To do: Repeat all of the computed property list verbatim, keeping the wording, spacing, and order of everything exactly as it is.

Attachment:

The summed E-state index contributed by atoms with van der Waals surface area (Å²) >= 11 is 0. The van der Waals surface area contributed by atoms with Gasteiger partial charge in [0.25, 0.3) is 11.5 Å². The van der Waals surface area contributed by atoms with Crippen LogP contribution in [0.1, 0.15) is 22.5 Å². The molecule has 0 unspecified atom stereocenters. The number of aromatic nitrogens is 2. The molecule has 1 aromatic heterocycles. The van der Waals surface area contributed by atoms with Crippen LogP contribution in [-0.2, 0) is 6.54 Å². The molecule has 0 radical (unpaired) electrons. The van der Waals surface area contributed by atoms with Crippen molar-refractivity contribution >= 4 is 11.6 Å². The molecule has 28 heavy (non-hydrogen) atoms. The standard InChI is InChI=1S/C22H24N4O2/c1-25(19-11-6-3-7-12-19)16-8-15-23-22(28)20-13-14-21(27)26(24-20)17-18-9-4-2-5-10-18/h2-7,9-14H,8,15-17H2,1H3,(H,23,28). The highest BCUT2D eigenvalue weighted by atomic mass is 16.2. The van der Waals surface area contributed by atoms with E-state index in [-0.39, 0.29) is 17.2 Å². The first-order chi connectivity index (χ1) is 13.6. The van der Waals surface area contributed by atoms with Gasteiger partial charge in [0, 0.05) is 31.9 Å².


The summed E-state index contributed by atoms with van der Waals surface area (Å²) >= 11 is 0. The van der Waals surface area contributed by atoms with Gasteiger partial charge in [0.25, 0.3) is 11.5 Å². The van der Waals surface area contributed by atoms with Crippen LogP contribution in [0.1, 0.15) is 22.5 Å². The molecule has 0 unspecified atom stereocenters. The number of aromatic nitrogens is 2. The molecule has 1 aromatic heterocycles. The van der Waals surface area contributed by atoms with Crippen LogP contribution in [-0.2, 0) is 6.54 Å². The molecule has 0 radical (unpaired) electrons. The van der Waals surface area contributed by atoms with Crippen molar-refractivity contribution >= 4 is 11.6 Å². The molecule has 28 heavy (non-hydrogen) atoms. The standard InChI is InChI=1S/C22H24N4O2/c1-25(19-11-6-3-7-12-19)16-8-15-23-22(28)20-13-14-21(27)26(24-20)17-18-9-4-2-5-10-18/h2-7,9-14H,8,15-17H2,1H3,(H,23,28). The highest BCUT2D eigenvalue weighted by atomic mass is 16.2. The van der Waals surface area contributed by atoms with E-state index in [-0.39, 0.29) is 17.2 Å². The first-order chi connectivity index (χ1) is 13.6. The van der Waals surface area contributed by atoms with Gasteiger partial charge in [0, 0.05) is 31.9 Å².